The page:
Last year my summer reading strategy was simple. Bribery. Big reading goals tied to one big prize per kid: 10 books. 2 oral reports. 1 final prize.
Judge me if you want. I don’t care. Last summer’s bribery success justified its questionable moral platform. The kids devoured their books, we had great discussions about them, and they loved their fall prizes.
But the war that is getting your kids to love to read is not won with just one weapon. This summer, they had no appetite for bribery or reading. Halfway though the summer, their nightstands were bare. As the carrot had no appeal, I had to go old school and embrace the stick. Have no fear. I didn’t beat them to read. IN their eyes, I did something much worse. I took away the electronics.
Every morning, all electronics, whether wall based or palm based are under lock and key until the day’s reading goal has been met. No prizes. No begging. Just plain old deprivation.
Reading is like a muscle. After a few days of complaining, the stories have begun to be the reward in themselves. Between the lure of the freedom of outdoors and the call of the bright screens, getting the kids to sit down with a book is a challenge. But I’m hoping I have found the weapon to get us through the rest of the summer and get them back to school with their reading skills still strong.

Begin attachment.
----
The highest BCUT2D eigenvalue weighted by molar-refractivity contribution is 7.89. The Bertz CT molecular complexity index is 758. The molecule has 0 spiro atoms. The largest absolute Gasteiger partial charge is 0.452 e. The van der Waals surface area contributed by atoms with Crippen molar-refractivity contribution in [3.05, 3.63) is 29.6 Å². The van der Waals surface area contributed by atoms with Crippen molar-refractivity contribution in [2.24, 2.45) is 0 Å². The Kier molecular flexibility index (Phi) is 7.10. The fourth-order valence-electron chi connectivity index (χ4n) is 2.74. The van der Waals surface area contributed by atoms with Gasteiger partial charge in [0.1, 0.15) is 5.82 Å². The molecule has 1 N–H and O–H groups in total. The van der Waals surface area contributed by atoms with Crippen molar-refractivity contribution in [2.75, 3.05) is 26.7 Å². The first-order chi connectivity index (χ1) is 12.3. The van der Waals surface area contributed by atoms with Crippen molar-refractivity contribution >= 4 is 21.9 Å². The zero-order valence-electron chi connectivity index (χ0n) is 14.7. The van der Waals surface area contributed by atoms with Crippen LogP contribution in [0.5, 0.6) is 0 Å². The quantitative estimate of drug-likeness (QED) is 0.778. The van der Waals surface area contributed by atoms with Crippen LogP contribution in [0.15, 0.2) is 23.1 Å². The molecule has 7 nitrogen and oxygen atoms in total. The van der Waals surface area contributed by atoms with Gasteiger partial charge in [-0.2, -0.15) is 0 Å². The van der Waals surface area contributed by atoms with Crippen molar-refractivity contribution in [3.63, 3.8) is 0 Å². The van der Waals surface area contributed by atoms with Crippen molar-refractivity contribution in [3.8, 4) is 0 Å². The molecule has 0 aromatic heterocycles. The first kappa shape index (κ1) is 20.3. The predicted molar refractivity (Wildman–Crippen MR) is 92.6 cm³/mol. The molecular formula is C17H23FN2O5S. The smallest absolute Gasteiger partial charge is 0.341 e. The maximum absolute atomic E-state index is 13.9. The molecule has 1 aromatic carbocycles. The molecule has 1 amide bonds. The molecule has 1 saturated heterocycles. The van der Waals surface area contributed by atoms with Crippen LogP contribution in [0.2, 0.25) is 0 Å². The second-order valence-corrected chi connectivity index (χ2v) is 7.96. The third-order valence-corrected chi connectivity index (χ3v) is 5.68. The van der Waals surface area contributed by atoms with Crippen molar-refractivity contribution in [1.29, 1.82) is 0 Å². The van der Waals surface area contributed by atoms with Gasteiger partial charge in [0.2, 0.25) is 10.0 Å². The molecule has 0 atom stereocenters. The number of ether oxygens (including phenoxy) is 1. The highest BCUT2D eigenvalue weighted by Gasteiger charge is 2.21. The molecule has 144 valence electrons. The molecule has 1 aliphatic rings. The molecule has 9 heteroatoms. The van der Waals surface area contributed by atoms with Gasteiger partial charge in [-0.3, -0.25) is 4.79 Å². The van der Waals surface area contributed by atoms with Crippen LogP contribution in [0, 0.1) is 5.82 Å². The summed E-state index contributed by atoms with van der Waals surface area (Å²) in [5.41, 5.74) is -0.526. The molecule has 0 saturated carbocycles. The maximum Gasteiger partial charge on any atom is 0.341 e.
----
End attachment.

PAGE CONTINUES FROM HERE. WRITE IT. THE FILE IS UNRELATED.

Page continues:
Here are some of the titles that have been keeping Juju (an incoming 3rd grader) engaged this summer:
- The Tail of Emily Windsnap a fantasy novel by Liz Kessler and Sarah Gibb.
- Wonderstruck by Brian Selznick – this huge illustrated novel is a great confidence builder for kids who are just beginning to get into plot. The arresting illustrations every few pages keep them reading this marvelous story by the author of the Invention of Hugo Cabret.
- Fortunately the Milk by Neil Gaiman – A short but hilariously wacky story that only Neil Gaiman could concoct. Also well illustrated with a fast moving plot.
Give us more suggestions as we keep moving through the summer. We’ve had many more fails than we’ve had hits. The Rainbow Fairies are now “dull and always the same story” (I have to agree!) The Bailey School Kids are “so boring”. The Sixty-Eight Rooms were sold too aggressively by me (but I haven’t given up!). The Summer Reading War is long and the best weapon is a great book.